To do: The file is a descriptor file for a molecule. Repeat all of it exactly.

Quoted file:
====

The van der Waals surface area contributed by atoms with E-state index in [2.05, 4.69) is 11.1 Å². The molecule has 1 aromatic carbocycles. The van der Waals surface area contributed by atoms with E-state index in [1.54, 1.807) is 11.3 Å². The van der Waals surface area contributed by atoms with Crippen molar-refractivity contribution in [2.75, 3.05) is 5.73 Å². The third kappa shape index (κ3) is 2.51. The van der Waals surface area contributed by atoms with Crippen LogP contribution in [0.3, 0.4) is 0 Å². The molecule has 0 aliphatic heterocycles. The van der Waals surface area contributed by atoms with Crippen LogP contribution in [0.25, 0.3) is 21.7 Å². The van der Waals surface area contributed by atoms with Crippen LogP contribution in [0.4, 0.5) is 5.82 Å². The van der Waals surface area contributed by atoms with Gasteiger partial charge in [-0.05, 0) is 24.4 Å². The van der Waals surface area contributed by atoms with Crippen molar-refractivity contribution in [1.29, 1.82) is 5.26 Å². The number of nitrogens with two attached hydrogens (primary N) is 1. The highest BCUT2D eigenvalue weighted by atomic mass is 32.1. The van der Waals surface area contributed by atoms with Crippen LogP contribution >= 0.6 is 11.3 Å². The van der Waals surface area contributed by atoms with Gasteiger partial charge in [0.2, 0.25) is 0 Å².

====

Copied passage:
The van der Waals surface area contributed by atoms with E-state index in [2.05, 4.69) is 11.1 Å². The molecule has 1 aromatic carbocycles. The van der Waals surface area contributed by atoms with E-state index in [1.54, 1.807) is 11.3 Å². The van der Waals surface area contributed by atoms with Crippen molar-refractivity contribution in [2.75, 3.05) is 5.73 Å². The third kappa shape index (κ3) is 2.51. The van der Waals surface area contributed by atoms with Crippen LogP contribution in [0.3, 0.4) is 0 Å². The molecule has 0 aliphatic heterocycles. The van der Waals surface area contributed by atoms with Crippen LogP contribution in [0.25, 0.3) is 21.7 Å². The van der Waals surface area contributed by atoms with Crippen LogP contribution in [0.4, 0.5) is 5.82 Å². The van der Waals surface area contributed by atoms with Gasteiger partial charge in [-0.05, 0) is 24.4 Å². The van der Waals surface area contributed by atoms with Crippen molar-refractivity contribution in [1.29, 1.82) is 5.26 Å². The number of nitrogens with two attached hydrogens (primary N) is 1. The highest BCUT2D eigenvalue weighted by atomic mass is 32.1. The van der Waals surface area contributed by atoms with Crippen LogP contribution >= 0.6 is 11.3 Å². The van der Waals surface area contributed by atoms with Gasteiger partial charge in [0.2, 0.25) is 0 Å².